The 3rd Annual Bourbon Bash Showcase to benefit The Green Beret Foundation kicks off at 6 p.m. tonight at Leiper’s Fork Distillery. The annual event brings together Kentucky and Tennessee whiskey enthusiasts and veterans for an evening of sipping and fundraising. Bourbon author Fred Minnick and radio host Phil Valentine co-host the event. Continue reading Bourbon Bash Heats Up Leiper’s Fork Tonight

Tennessee Craft Whiskey Coming of Age

Davidson Reserve Straight Rye Whiskey from Pennington Distilling Co. Hits Shelves This Week

On the third anniversary of its first barreling of Tennessee Whiskey, Pennington Distilling Co. celebrated with a re-branding, a huge party, an expansion announcement, and the launch of their first aged spirit, Davidson Reserve Rye.

Continue reading Tennessee Craft Whiskey Coming of Age

Sometimes It’s Not Whiskey

It’s not that one gets bored with whiskey, but, on occasion, the intrigue of a spirits category like gin is too sexy to pass up. On paper.

Last weekend, I had the opportunity to join the Good Ol’ Boys over at Sips, Suds, & Smokes for The Big Gin Show. Tasting over 60 gins Continue reading Sometimes It’s Not Whiskey

Jack Daniels Gets On The Bottled In Bond Bandwagon

Book your international travel for now if you want to snag one of these “Travelers’ Exclusive” bottles from Jack Daniels! The newest line extension of the familiar Tennessee Whiskey, a Bottled in Bond expression, will ship to major international airports and points of departure in the summer of 2018.

Image result for jack daniel's bottled in bond

Continue reading Jack Daniels Gets On The Bottled In Bond Bandwagon

Kings County Release Celebrates Bottled In Bond Anniversary

100 Proof, 120 Years

kcd2February 28th, 2017, New York:  Kings County Distillery, one of the country’s leading craft distillers and New York City’s oldest and largest whiskey distillery, announces the first release of its Bottled-in-Bond Bourbon, which will be available in allocated quantities in New York, New Jersey, Maryland, DC, Delaware, Oregon, Kentucky, and Tennessee. Continue reading Kings County Release Celebrates Bottled In Bond Anniversary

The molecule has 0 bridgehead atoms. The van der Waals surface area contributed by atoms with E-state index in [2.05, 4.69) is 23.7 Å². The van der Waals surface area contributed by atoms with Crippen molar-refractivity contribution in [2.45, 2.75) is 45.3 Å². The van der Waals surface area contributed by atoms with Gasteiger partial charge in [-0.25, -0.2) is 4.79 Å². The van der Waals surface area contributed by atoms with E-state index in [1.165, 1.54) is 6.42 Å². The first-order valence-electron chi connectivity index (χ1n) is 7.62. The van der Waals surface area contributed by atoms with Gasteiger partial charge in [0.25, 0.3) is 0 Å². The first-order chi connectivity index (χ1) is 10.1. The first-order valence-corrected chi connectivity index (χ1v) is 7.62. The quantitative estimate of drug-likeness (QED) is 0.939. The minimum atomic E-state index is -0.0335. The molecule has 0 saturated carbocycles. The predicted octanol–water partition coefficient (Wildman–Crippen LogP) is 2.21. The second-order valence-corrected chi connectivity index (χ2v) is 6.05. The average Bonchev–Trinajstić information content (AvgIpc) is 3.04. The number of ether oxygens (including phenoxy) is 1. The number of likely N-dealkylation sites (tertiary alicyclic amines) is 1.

Is the Fabeled Gin Boom Finally Arriving?

Gin. As a supplier and now a distributor, walking into a retail liquor store with a new brand of gin almost always guarantees an exaggerated eye roll as the particulars of the product are described.

Gin. “They’re just making this until their whiskey ages.”

Gin. And juice. Once looked down upon by retailers as only a ‘certain demographic’ bought this category, we’ve all bought into the rumors that it’s the next big category.

Gin. We’re waiting on you to explode. True that many (many) craft distillers are producing their own take on the juniper-flavored vodka, but we don’t mind as many expressions of brown water- even when the distiller’s only expression of said spirit was in the “picking” of stock barrels.

All we are saying is give gin a chance.

Gruppo Campari did. 58 million chances, in fact, with the purchase of the premium brand BULLDOG.

gruppo-campari-buys-bulldog-gin-for-58-million

New Orleans’ Sazerac Co. Joins Tennessee Whiskey Business

sazerac-logo-web

Sazerac Company, owner of Buffalo Trace Distillery, announced today the acquisition of the Popcorn Sutton Distillery in Newport, Tennessee. John Lunn and Allisa Henley, both of George Dickel background, will once again be distilling Tennessee Whiskey under the new ownership.

Expect a deluge of Tennessee Whiskey on the shelves in the next few years; over a dozen Tennessee distillers are currently producing and aging the product.

Another Dickel Distiller Leaves for Popcorn Sutton

Freedom and flexibility lure Henley away from Diageo’s George Dickel Distillery

Today marks Allisa Henley’s first day on the job in her new role as Master Blender at the Popcorn Sutton distillery in Newport, Tennessee. What’s that, you say? Henley’s departure from George Dickel, where she served as Distiller, was quiet. Deafeningly silent, even. Continue reading Another Dickel Distiller Leaves for Popcorn Sutton